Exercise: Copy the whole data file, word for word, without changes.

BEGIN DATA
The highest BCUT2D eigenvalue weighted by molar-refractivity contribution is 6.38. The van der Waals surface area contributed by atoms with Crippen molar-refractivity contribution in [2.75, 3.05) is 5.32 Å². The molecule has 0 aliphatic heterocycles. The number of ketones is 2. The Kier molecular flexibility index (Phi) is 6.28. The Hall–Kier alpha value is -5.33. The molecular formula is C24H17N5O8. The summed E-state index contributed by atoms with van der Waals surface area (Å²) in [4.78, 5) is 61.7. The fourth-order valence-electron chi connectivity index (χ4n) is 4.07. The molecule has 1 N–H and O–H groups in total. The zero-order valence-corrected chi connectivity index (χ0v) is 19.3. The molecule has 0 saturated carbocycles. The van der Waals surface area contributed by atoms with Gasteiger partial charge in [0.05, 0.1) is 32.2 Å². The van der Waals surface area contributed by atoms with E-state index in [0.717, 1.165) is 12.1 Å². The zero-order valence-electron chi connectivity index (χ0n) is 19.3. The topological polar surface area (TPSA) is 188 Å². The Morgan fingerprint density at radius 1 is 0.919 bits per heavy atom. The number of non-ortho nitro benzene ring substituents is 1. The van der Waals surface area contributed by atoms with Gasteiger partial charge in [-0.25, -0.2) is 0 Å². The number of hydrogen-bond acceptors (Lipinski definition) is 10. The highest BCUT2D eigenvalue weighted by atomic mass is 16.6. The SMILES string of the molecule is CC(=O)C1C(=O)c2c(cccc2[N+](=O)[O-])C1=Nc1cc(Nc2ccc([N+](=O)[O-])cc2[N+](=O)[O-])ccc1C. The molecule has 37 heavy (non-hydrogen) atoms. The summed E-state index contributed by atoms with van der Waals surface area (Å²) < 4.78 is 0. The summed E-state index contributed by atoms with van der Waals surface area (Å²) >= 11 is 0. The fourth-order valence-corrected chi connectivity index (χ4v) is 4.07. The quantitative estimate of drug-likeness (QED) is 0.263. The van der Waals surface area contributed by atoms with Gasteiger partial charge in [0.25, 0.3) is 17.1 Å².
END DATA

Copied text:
The highest BCUT2D eigenvalue weighted by molar-refractivity contribution is 6.38. The van der Waals surface area contributed by atoms with Crippen molar-refractivity contribution in [2.75, 3.05) is 5.32 Å². The molecule has 0 aliphatic heterocycles. The number of ketones is 2. The Kier molecular flexibility index (Phi) is 6.28. The Hall–Kier alpha value is -5.33. The molecular formula is C24H17N5O8. The summed E-state index contributed by atoms with van der Waals surface area (Å²) in [4.78, 5) is 61.7. The fourth-order valence-electron chi connectivity index (χ4n) is 4.07. The molecule has 1 N–H and O–H groups in total. The zero-order valence-corrected chi connectivity index (χ0v) is 19.3. The molecule has 0 saturated carbocycles. The van der Waals surface area contributed by atoms with Gasteiger partial charge in [0.05, 0.1) is 32.2 Å². The van der Waals surface area contributed by atoms with E-state index in [0.717, 1.165) is 12.1 Å². The zero-order valence-electron chi connectivity index (χ0n) is 19.3. The topological polar surface area (TPSA) is 188 Å². The Morgan fingerprint density at radius 1 is 0.919 bits per heavy atom. The number of non-ortho nitro benzene ring substituents is 1. The van der Waals surface area contributed by atoms with Gasteiger partial charge in [-0.25, -0.2) is 0 Å². The number of hydrogen-bond acceptors (Lipinski definition) is 10. The highest BCUT2D eigenvalue weighted by atomic mass is 16.6. The SMILES string of the molecule is CC(=O)C1C(=O)c2c(cccc2[N+](=O)[O-])C1=Nc1cc(Nc2ccc([N+](=O)[O-])cc2[N+](=O)[O-])ccc1C. The molecule has 37 heavy (non-hydrogen) atoms. The summed E-state index contributed by atoms with van der Waals surface area (Å²) < 4.78 is 0. The summed E-state index contributed by atoms with van der Waals surface area (Å²) >= 11 is 0. The fourth-order valence-corrected chi connectivity index (χ4v) is 4.07. The quantitative estimate of drug-likeness (QED) is 0.263. The van der Waals surface area contributed by atoms with Gasteiger partial charge in [0.25, 0.3) is 17.1 Å².